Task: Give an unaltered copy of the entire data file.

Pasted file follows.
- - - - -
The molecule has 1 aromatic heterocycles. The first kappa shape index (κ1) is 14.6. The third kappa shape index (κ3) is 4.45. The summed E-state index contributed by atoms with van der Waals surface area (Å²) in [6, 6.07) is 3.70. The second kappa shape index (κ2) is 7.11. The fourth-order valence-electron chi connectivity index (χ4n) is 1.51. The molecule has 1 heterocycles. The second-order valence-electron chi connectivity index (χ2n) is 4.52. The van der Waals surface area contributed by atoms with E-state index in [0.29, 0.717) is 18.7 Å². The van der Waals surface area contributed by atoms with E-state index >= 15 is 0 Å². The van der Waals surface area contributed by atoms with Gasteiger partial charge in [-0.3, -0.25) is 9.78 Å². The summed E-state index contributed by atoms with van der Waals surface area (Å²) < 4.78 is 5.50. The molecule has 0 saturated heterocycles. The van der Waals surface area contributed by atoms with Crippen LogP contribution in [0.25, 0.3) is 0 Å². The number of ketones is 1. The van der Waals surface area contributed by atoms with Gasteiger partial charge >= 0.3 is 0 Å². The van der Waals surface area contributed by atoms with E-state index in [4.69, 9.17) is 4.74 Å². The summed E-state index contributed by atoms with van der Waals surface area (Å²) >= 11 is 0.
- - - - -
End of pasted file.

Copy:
The molecule has 1 aromatic heterocycles. The first kappa shape index (κ1) is 14.6. The third kappa shape index (κ3) is 4.45. The summed E-state index contributed by atoms with van der Waals surface area (Å²) in [6, 6.07) is 3.70. The second kappa shape index (κ2) is 7.11. The fourth-order valence-electron chi connectivity index (χ4n) is 1.51. The molecule has 1 heterocycles. The second-order valence-electron chi connectivity index (χ2n) is 4.52. The van der Waals surface area contributed by atoms with E-state index in [0.29, 0.717) is 18.7 Å². The van der Waals surface area contributed by atoms with E-state index >= 15 is 0 Å². The van der Waals surface area contributed by atoms with Gasteiger partial charge in [-0.3, -0.25) is 9.78 Å². The summed E-state index contributed by atoms with van der Waals surface area (Å²) < 4.78 is 5.50. The molecule has 0 saturated heterocycles. The van der Waals surface area contributed by atoms with Crippen LogP contribution in [0.25, 0.3) is 0 Å². The number of ketones is 1. The van der Waals surface area contributed by atoms with Gasteiger partial charge >= 0.3 is 0 Å². The van der Waals surface area contributed by atoms with E-state index in [4.69, 9.17) is 4.74 Å². The summed E-state index contributed by atoms with van der Waals surface area (Å²) >= 11 is 0.